The careers and ideas of four figures of monumental importance in the history of American conservation--George Perkins Marsh, Henry David Thoreau, John Muir, and John Wesley Powell--are explored in A Word for Nature . Robert Dorman offers lively portraits of each of these early environmental advocates, who witnessed firsthand the impact of economic expansion and industrial revolution on fragile landscapes from the forests of New England to the mountains of the West. By examining the nineteenth-century world in which the four men lived--its society, economy, politics, and culture--Dorman sheds light on the roots of American environmentalism. He provides an overview of the early decades of both resource conservation and wilderness preservation, discussing how Marsh, Thoreau, Muir, and Powell helped define the issues that began changing the nation's attitudes toward its environment by the early twentieth century. Dorman's readings of works including Marsh's Man and Nature , Thoreau's The Maine Woods , Muir's The Mountains of California , and Powell's Report on the Lands of the Arid Region reveal their authors' influence on environmental thought and politics even up to the present day.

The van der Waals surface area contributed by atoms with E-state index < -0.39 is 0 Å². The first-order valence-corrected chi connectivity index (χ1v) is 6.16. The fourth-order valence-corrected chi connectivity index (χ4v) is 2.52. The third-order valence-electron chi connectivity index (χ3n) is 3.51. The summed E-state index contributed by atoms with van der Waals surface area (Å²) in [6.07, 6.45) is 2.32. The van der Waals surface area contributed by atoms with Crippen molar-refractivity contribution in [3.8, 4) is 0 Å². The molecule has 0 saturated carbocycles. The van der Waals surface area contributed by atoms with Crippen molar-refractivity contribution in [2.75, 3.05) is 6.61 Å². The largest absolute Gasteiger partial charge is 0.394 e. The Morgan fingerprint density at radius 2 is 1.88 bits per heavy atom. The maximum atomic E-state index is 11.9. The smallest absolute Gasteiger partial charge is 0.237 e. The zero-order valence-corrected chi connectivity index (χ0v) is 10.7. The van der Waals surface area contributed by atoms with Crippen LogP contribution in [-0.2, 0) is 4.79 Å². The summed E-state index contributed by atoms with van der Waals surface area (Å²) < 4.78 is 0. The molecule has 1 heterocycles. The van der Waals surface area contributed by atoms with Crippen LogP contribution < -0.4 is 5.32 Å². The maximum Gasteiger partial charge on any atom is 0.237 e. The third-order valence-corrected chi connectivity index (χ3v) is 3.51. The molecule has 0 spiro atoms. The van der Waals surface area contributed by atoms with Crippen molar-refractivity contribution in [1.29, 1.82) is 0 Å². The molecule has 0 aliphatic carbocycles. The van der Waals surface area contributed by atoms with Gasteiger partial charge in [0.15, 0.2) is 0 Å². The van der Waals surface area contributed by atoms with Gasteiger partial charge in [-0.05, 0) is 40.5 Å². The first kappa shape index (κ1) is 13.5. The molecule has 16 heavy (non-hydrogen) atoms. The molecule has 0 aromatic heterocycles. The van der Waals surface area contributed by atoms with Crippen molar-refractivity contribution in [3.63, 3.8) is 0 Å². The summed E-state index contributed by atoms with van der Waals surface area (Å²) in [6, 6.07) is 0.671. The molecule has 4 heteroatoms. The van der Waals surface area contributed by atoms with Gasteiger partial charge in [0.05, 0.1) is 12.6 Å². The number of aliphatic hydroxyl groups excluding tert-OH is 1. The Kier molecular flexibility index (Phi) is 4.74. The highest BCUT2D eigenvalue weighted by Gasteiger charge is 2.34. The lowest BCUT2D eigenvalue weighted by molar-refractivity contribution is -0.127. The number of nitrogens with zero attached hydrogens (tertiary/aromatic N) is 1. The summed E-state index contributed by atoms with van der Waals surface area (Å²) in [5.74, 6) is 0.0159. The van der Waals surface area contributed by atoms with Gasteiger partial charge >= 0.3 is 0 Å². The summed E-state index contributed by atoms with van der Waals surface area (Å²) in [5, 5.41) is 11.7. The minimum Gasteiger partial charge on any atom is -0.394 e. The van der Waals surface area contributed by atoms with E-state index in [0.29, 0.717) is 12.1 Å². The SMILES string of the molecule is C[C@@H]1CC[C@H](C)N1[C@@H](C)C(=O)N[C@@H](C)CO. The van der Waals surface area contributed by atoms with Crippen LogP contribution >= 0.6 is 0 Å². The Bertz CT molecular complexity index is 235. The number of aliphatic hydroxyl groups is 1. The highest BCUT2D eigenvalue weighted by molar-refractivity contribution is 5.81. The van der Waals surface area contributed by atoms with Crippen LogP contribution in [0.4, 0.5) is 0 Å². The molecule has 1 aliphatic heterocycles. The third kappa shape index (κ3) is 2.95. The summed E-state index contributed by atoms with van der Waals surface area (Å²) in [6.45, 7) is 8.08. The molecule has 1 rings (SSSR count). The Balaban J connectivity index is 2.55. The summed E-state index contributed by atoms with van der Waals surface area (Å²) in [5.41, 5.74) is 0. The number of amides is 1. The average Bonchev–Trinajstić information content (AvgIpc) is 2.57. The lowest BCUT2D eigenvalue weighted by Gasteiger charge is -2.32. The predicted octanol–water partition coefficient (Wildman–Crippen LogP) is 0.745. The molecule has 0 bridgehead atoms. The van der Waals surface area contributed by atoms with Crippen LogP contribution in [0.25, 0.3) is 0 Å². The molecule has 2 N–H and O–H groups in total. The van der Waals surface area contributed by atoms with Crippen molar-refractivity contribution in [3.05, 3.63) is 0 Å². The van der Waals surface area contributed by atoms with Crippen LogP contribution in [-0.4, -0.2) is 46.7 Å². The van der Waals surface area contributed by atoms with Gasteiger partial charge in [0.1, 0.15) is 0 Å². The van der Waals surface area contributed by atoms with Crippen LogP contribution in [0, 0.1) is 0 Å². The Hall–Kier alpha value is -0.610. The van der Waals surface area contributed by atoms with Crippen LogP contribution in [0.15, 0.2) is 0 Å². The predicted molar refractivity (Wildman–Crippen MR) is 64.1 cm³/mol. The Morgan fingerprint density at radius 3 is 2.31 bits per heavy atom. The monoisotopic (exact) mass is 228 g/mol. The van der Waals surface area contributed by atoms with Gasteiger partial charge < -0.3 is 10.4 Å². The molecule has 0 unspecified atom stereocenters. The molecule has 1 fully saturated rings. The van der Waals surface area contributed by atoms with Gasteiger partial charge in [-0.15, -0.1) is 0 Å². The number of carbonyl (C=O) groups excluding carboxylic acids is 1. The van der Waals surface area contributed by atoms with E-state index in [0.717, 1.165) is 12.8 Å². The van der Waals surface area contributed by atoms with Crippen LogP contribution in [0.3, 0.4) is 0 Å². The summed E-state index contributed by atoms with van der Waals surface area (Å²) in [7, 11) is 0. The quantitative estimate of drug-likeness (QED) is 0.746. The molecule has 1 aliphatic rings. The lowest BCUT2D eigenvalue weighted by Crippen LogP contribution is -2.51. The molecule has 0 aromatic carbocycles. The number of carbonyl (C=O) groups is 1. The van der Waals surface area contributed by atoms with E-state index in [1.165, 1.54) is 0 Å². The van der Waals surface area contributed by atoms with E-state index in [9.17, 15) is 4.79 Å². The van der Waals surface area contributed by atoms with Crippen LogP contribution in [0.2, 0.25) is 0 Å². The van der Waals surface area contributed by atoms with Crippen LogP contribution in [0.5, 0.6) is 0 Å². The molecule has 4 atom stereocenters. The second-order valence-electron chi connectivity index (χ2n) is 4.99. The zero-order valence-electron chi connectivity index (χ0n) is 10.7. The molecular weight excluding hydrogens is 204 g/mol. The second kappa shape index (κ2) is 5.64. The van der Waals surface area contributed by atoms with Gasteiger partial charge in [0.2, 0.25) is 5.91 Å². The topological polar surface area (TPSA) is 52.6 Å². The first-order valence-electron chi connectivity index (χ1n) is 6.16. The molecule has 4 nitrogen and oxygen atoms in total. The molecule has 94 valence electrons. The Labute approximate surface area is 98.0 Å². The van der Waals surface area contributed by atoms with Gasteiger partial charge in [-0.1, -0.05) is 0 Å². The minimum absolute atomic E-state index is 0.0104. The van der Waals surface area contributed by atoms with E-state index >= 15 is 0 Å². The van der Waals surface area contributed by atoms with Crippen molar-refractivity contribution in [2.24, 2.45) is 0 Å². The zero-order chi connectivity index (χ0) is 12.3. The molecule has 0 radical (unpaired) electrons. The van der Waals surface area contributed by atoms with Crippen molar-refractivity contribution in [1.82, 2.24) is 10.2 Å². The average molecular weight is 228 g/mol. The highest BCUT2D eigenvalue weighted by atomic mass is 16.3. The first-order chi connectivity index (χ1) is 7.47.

|Traces the careers and ideas of four of America's early environmental advocates: George Perkins Marsh, Henry David Thoreau, John Muir, and John Wesley Powell.
Publisher: The University of North Carolina Press